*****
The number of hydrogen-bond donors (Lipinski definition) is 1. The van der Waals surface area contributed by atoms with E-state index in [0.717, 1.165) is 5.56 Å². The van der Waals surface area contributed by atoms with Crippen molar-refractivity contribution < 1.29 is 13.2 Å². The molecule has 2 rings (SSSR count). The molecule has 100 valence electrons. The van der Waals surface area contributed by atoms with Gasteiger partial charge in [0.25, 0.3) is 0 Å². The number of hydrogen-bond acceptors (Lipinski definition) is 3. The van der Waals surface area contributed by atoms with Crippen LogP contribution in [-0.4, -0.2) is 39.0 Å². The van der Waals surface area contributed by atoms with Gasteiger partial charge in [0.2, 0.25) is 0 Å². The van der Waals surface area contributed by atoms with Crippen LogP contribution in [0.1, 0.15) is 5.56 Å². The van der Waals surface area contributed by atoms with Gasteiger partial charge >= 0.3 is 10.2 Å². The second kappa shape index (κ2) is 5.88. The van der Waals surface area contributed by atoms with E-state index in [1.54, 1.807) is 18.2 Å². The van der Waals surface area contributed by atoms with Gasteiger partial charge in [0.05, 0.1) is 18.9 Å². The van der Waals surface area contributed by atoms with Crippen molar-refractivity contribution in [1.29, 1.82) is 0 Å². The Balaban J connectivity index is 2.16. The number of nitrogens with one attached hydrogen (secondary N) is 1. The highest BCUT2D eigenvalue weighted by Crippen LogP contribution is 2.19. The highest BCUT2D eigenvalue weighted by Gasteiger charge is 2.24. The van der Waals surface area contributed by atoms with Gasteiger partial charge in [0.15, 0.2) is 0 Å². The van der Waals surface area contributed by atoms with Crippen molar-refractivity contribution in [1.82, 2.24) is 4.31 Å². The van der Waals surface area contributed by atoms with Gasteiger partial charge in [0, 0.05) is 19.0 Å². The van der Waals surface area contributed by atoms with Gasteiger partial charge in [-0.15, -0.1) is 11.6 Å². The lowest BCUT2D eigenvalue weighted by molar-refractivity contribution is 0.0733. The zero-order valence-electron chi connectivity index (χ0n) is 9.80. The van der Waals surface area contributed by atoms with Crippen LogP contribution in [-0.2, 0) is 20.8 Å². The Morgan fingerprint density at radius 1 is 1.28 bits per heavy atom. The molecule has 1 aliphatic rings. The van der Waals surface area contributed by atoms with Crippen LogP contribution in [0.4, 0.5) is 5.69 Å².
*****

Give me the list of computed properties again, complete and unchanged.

The number of hydrogen-bond donors (Lipinski definition) is 1. The van der Waals surface area contributed by atoms with E-state index in [0.717, 1.165) is 5.56 Å². The van der Waals surface area contributed by atoms with Crippen molar-refractivity contribution < 1.29 is 13.2 Å². The molecule has 2 rings (SSSR count). The molecule has 100 valence electrons. The van der Waals surface area contributed by atoms with Gasteiger partial charge in [0.25, 0.3) is 0 Å². The number of hydrogen-bond acceptors (Lipinski definition) is 3. The van der Waals surface area contributed by atoms with Crippen LogP contribution in [-0.4, -0.2) is 39.0 Å². The van der Waals surface area contributed by atoms with Gasteiger partial charge in [0.2, 0.25) is 0 Å². The van der Waals surface area contributed by atoms with Crippen LogP contribution in [0.1, 0.15) is 5.56 Å². The van der Waals surface area contributed by atoms with Gasteiger partial charge >= 0.3 is 10.2 Å². The second kappa shape index (κ2) is 5.88. The van der Waals surface area contributed by atoms with E-state index in [1.54, 1.807) is 18.2 Å². The van der Waals surface area contributed by atoms with Gasteiger partial charge in [0.05, 0.1) is 18.9 Å². The van der Waals surface area contributed by atoms with Crippen molar-refractivity contribution in [1.29, 1.82) is 0 Å². The Balaban J connectivity index is 2.16. The number of nitrogens with one attached hydrogen (secondary N) is 1. The highest BCUT2D eigenvalue weighted by Crippen LogP contribution is 2.19. The highest BCUT2D eigenvalue weighted by Gasteiger charge is 2.24. The van der Waals surface area contributed by atoms with Gasteiger partial charge in [0.15, 0.2) is 0 Å². The van der Waals surface area contributed by atoms with Crippen molar-refractivity contribution in [1.82, 2.24) is 4.31 Å². The van der Waals surface area contributed by atoms with Gasteiger partial charge in [0, 0.05) is 19.0 Å². The van der Waals surface area contributed by atoms with Gasteiger partial charge in [-0.15, -0.1) is 11.6 Å². The lowest BCUT2D eigenvalue weighted by molar-refractivity contribution is 0.0733. The zero-order valence-electron chi connectivity index (χ0n) is 9.80. The van der Waals surface area contributed by atoms with Crippen LogP contribution in [-0.2, 0) is 20.8 Å². The Morgan fingerprint density at radius 1 is 1.28 bits per heavy atom. The molecule has 1 aliphatic rings. The van der Waals surface area contributed by atoms with Crippen LogP contribution in [0.4, 0.5) is 5.69 Å².